The pomegranate is one of the healthiest kinds of fruits that exist and has been around for 10,000 years. Some scholars say that the fruit in the garden of Eden, that was picked by Eve, was actually a pomegranate! With flavors that range from mildly sweet (cultivated) to tart and tangy (wild), blueberries are nutritional stars bursting with nutrition and flavor while being very low in calories. Blueberries are the fruits of a shrub that belong to the heath (Ericaceae) family whose other members include the cranberry and bilberry as well as the azalea, mountain laurel, and rhododendron. Blueberries grow in clusters and range in size from that of a small pea to a marble. They are deep in color, ranging from blue to maroon to purple-black, and feature a white-gray waxy "bloom" that covers the berry's surface and serves as a protective coat. The skin surrounds a semi-transparent flesh that encases tiny seeds. Blueberries are at their best from May through October when they are in season.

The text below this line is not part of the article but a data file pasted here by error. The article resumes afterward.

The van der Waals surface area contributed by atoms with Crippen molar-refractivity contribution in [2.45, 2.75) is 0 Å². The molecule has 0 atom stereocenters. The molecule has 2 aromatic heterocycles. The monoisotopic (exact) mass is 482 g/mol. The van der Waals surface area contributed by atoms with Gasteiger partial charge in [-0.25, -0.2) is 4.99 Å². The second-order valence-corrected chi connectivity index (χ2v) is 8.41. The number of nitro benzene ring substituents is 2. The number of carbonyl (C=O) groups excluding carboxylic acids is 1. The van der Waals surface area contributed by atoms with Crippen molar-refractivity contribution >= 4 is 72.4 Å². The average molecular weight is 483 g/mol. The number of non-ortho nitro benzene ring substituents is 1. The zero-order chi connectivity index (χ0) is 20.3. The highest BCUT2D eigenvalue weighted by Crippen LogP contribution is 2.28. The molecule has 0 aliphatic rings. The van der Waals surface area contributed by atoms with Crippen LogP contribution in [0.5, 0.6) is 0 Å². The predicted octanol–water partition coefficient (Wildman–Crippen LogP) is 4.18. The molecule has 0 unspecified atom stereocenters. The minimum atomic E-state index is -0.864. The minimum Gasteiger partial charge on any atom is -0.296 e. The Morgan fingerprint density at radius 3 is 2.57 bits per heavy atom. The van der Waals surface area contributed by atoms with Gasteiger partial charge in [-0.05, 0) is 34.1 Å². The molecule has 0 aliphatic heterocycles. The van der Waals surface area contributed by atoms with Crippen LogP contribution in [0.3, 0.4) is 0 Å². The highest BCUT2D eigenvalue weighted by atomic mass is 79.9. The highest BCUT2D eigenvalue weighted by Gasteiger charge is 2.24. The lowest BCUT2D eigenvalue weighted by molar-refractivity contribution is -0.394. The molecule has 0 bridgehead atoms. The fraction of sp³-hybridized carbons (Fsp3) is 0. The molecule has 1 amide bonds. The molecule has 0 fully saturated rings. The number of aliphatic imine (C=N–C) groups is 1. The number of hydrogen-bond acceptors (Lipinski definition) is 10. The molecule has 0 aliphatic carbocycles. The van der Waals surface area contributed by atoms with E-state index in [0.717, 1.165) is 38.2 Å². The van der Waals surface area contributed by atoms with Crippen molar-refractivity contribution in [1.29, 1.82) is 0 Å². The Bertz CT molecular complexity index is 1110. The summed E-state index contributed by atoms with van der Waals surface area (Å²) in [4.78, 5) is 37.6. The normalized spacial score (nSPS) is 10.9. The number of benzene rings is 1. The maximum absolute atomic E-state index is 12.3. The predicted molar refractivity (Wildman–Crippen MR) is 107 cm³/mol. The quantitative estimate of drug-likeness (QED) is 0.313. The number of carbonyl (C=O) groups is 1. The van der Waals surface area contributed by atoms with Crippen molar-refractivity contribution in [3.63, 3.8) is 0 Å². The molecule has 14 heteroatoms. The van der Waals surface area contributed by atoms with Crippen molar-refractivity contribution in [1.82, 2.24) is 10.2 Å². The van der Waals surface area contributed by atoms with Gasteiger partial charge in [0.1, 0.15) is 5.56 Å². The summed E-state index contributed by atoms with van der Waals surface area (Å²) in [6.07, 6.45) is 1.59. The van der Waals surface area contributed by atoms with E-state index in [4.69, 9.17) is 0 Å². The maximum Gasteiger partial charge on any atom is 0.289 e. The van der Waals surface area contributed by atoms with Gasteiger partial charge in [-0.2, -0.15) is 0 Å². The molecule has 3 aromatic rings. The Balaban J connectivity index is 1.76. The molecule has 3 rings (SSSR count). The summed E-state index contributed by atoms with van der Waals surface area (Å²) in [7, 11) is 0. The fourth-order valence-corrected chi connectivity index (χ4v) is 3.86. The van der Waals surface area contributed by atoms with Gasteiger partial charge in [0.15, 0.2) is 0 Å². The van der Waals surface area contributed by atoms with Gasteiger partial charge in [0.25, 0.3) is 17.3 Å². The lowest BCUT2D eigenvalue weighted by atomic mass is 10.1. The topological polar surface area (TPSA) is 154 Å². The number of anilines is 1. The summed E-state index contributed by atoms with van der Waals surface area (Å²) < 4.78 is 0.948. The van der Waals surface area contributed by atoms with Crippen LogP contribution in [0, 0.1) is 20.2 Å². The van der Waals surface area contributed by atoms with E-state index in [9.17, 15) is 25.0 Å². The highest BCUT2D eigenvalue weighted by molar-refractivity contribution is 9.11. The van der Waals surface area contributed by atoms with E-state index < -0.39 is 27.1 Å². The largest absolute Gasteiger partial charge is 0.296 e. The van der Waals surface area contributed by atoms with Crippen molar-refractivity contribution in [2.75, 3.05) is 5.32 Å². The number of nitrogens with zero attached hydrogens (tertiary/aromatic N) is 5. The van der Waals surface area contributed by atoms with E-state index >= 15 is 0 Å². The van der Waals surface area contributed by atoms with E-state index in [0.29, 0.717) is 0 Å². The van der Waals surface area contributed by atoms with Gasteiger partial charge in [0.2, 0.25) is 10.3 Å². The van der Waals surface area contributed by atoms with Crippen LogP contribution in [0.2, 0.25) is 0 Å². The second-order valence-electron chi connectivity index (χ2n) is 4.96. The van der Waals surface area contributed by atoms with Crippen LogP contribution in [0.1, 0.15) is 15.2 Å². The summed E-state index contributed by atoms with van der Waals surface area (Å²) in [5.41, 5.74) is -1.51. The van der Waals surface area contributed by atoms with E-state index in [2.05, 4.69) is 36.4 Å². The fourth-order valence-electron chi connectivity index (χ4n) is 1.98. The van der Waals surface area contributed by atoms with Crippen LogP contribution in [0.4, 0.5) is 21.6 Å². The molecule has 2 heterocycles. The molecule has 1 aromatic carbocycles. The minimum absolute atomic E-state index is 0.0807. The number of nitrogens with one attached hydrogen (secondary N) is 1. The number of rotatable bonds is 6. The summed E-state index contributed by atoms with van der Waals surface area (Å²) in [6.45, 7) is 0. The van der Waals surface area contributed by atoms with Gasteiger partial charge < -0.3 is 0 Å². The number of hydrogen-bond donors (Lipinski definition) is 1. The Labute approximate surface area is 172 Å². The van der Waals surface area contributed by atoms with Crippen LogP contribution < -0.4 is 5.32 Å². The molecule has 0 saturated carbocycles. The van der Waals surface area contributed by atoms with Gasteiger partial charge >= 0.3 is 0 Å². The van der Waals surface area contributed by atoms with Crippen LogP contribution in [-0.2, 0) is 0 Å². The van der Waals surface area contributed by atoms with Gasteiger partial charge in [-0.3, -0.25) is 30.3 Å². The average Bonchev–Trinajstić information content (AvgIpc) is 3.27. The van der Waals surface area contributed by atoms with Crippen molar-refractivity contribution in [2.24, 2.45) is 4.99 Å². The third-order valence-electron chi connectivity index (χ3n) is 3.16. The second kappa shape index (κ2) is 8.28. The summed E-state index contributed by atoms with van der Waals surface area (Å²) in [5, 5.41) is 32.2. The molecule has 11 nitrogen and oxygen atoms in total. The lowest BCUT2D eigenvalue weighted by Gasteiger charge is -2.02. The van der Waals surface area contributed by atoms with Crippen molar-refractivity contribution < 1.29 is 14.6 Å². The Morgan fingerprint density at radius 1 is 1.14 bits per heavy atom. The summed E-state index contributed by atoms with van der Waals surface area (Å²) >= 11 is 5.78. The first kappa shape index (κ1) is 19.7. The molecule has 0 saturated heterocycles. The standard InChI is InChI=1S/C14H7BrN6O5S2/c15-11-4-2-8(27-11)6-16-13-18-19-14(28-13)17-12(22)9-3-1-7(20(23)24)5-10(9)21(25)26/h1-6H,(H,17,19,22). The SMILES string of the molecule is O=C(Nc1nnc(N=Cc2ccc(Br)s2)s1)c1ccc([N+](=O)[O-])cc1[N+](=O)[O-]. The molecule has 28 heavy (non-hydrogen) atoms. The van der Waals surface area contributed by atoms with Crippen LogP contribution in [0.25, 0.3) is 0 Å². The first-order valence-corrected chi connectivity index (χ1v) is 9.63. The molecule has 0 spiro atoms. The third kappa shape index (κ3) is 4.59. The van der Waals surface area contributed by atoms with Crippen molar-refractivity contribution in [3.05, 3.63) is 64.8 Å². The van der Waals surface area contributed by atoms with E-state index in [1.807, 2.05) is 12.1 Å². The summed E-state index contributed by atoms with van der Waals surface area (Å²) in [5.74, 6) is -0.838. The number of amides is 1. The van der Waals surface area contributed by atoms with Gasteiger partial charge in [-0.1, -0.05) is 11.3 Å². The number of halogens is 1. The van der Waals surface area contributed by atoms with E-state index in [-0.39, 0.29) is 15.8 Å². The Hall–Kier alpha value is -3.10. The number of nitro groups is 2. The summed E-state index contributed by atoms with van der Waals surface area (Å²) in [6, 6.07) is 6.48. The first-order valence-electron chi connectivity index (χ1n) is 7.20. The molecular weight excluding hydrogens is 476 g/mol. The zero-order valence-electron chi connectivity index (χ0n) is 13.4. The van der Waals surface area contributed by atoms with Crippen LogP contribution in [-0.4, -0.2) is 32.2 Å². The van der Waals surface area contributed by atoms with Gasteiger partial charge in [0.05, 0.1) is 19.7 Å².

The pomegranate tree is native from Iran to the Himalayas in northern India and has been cultivated since ancient times throughout the Mediterranean region of Asia, Africa and Europe. The fruit was used in many ways as it is today and was featured in Egyptian mythology and art, praised in the Old Testament of the Bible and in the Babylonian Talmud, and it was carried by desert caravans for the sake of its thirst-quenching juice. It traveled to central and southern India from Iran about the first century A.D. and was reported growing in Indonesia in 1416.
Serving size: 100 grams
Protein: 1.4 gram
Fat: 0.2 grams
Carbohydrate: 18.7 grams
Dietary Fiber : 4.8 grams
For enjoying out-of-hand or at the table, the fruit is deeply scored several times vertically and then broken apart; then the clusters of juice sacs can be lifted out of the rind and eaten. Italians and other pomegranate fanciers consider this not a laborious handicap but a social, family or group activity, prolonging the pleasure of dining.